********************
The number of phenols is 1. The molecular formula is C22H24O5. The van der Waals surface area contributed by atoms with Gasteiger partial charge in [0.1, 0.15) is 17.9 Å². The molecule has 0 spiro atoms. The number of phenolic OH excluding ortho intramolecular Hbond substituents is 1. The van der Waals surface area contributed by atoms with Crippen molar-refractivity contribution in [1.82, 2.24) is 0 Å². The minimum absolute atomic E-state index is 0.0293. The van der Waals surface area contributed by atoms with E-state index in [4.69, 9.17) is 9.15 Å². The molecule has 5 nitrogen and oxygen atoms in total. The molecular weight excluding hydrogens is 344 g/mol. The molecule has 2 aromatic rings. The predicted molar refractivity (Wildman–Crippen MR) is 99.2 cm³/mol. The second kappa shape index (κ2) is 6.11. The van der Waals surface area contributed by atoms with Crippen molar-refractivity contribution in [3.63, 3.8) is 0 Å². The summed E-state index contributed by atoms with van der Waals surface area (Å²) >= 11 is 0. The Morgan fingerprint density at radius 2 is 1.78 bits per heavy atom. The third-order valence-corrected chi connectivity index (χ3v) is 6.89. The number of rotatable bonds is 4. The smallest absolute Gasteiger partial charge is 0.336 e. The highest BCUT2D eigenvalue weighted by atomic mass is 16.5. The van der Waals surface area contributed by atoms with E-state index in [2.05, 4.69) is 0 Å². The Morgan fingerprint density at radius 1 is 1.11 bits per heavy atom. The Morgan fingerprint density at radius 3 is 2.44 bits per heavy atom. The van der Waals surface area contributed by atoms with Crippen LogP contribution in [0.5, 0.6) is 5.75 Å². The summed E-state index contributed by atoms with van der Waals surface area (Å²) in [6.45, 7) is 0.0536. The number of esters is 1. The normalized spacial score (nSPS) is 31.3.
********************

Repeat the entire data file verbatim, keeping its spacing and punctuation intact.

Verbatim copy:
The number of phenols is 1. The molecular formula is C22H24O5. The van der Waals surface area contributed by atoms with Gasteiger partial charge in [0.1, 0.15) is 17.9 Å². The molecule has 0 spiro atoms. The number of phenolic OH excluding ortho intramolecular Hbond substituents is 1. The van der Waals surface area contributed by atoms with Crippen molar-refractivity contribution in [1.82, 2.24) is 0 Å². The minimum absolute atomic E-state index is 0.0293. The van der Waals surface area contributed by atoms with E-state index in [4.69, 9.17) is 9.15 Å². The molecule has 5 nitrogen and oxygen atoms in total. The molecular weight excluding hydrogens is 344 g/mol. The molecule has 2 aromatic rings. The predicted molar refractivity (Wildman–Crippen MR) is 99.2 cm³/mol. The second kappa shape index (κ2) is 6.11. The van der Waals surface area contributed by atoms with Crippen molar-refractivity contribution in [3.63, 3.8) is 0 Å². The summed E-state index contributed by atoms with van der Waals surface area (Å²) >= 11 is 0. The Morgan fingerprint density at radius 2 is 1.78 bits per heavy atom. The third-order valence-corrected chi connectivity index (χ3v) is 6.89. The number of rotatable bonds is 4. The smallest absolute Gasteiger partial charge is 0.336 e. The highest BCUT2D eigenvalue weighted by atomic mass is 16.5. The van der Waals surface area contributed by atoms with E-state index in [2.05, 4.69) is 0 Å². The Morgan fingerprint density at radius 1 is 1.11 bits per heavy atom. The Morgan fingerprint density at radius 3 is 2.44 bits per heavy atom. The van der Waals surface area contributed by atoms with Crippen LogP contribution in [0.5, 0.6) is 5.75 Å². The summed E-state index contributed by atoms with van der Waals surface area (Å²) in [6.45, 7) is 0.0536. The number of esters is 1. The normalized spacial score (nSPS) is 31.3.